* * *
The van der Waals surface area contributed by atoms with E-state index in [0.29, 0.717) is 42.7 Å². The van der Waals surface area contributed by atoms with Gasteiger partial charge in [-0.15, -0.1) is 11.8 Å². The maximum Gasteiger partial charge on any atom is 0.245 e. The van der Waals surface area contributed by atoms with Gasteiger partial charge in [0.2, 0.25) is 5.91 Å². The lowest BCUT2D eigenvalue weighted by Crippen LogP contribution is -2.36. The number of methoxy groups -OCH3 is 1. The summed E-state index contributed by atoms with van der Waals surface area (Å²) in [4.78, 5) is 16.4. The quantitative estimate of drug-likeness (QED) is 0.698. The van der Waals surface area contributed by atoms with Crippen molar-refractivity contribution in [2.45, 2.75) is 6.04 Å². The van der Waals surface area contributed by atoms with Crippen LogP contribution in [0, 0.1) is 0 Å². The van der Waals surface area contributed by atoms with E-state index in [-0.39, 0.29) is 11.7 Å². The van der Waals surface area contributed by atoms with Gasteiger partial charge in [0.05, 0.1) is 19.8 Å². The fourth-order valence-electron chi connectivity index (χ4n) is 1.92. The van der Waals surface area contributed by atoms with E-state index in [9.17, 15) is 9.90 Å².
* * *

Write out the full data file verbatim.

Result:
The van der Waals surface area contributed by atoms with E-state index in [0.29, 0.717) is 42.7 Å². The van der Waals surface area contributed by atoms with Gasteiger partial charge in [-0.15, -0.1) is 11.8 Å². The maximum Gasteiger partial charge on any atom is 0.245 e. The van der Waals surface area contributed by atoms with Gasteiger partial charge in [0.2, 0.25) is 5.91 Å². The lowest BCUT2D eigenvalue weighted by Crippen LogP contribution is -2.36. The number of methoxy groups -OCH3 is 1. The summed E-state index contributed by atoms with van der Waals surface area (Å²) in [4.78, 5) is 16.4. The quantitative estimate of drug-likeness (QED) is 0.698. The van der Waals surface area contributed by atoms with Crippen molar-refractivity contribution in [2.45, 2.75) is 6.04 Å². The van der Waals surface area contributed by atoms with Crippen LogP contribution in [0, 0.1) is 0 Å². The van der Waals surface area contributed by atoms with E-state index in [-0.39, 0.29) is 11.7 Å². The van der Waals surface area contributed by atoms with Gasteiger partial charge in [0.05, 0.1) is 19.8 Å². The fourth-order valence-electron chi connectivity index (χ4n) is 1.92. The van der Waals surface area contributed by atoms with E-state index in [9.17, 15) is 9.90 Å².